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Technicians, shipment specialists, and inspectors are some of the different PCB assembly jobs available within the manufacturing industry. Some workers may build physical printed circuit boards (PCBs) by hand, while others control and adjust a robotic machine to construct more complicated board configurations. Most PCB assembly jobs require some background in electronics, such as a trade school, but employers will still need to train workers to configure the particular modules used in their industry.
One of the main positions in PCB assembly jobs is working as a technician. These workers will place electronic components onto a fresh circuit board and run them through soldering processes to permanently adhere the PCB together. The large majority of devices consumers use, from a stove top oven to a cell phone, have some form of PCB within their construction; technicians will interpret circuit schematics and construct a PCB that will provide the functions that a consumer will use.
A completed board must be packaged correctly for distribution to other factories across the world; shipment specialists will wrap the these boards with static resistant packaging to ensure that the components are safe from physical damage, as well as from static electricity. These PCB assembly jobs are extremely important since boards will commonly be discarded or recycled if damaged, which can be costly for the manufacturer. Inspectors must visually examine and test the PCB before any shipment processes can begin. After the technician completes the board's construction, the inspector places each piece in a test fixture; he or she will power the circuitry and test all the functions. In large, mass production companies, each board cannot be tested since the volume is so vast; in response, many companies will test several boards from each batch to ensure quality parameters are working within specification.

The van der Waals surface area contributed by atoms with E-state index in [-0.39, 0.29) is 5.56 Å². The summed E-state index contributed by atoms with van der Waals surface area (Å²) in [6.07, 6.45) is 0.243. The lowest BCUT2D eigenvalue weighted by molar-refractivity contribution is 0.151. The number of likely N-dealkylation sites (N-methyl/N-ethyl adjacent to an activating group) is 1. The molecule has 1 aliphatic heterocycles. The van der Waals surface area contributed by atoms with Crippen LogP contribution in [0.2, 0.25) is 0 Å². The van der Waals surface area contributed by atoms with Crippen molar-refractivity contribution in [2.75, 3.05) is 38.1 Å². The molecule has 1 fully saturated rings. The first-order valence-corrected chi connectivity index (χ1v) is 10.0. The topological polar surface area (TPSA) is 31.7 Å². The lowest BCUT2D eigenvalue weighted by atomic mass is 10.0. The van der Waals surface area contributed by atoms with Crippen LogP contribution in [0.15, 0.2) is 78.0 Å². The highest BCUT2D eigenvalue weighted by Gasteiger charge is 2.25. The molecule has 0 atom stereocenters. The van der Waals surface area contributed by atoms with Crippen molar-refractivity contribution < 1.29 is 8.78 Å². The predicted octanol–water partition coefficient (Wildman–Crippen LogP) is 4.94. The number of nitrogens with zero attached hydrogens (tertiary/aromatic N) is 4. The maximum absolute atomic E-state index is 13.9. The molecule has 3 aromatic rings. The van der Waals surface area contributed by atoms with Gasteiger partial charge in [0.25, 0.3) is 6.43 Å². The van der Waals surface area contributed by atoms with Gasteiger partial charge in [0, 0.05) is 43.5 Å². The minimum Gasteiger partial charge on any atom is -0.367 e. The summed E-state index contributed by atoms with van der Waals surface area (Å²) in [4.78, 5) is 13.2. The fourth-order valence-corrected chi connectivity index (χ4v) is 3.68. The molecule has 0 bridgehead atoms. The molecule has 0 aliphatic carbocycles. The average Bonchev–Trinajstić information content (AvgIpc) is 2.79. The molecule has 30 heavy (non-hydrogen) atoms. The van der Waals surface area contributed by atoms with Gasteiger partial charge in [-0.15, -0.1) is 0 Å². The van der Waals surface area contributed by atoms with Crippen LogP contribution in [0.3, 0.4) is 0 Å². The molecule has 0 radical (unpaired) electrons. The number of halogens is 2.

Before the computer and automation age, PCB assembly jobs required workers to form boards by hand; employees would physically place components onto a circuit board and use a soldering iron to individually adhere each piece. Although some manufacturers still hand solder boards, most production lines use automated machines controlled by employees. The worker must periodically adjust the machine's position and timing to ensure a properly built PCB. In fact, some workers may need troubleshooting skills to examine a malfunctioning machine; an unexpected breakdown can be costly to the company.
Each employer has a slightly different way of building PCBs. Although a worker may have extensive schooling in his or her background, a new employee must still be trained to construct a proprietary circuit type. Once the worker is comfortable with the particular board production process, he or she can work independently.
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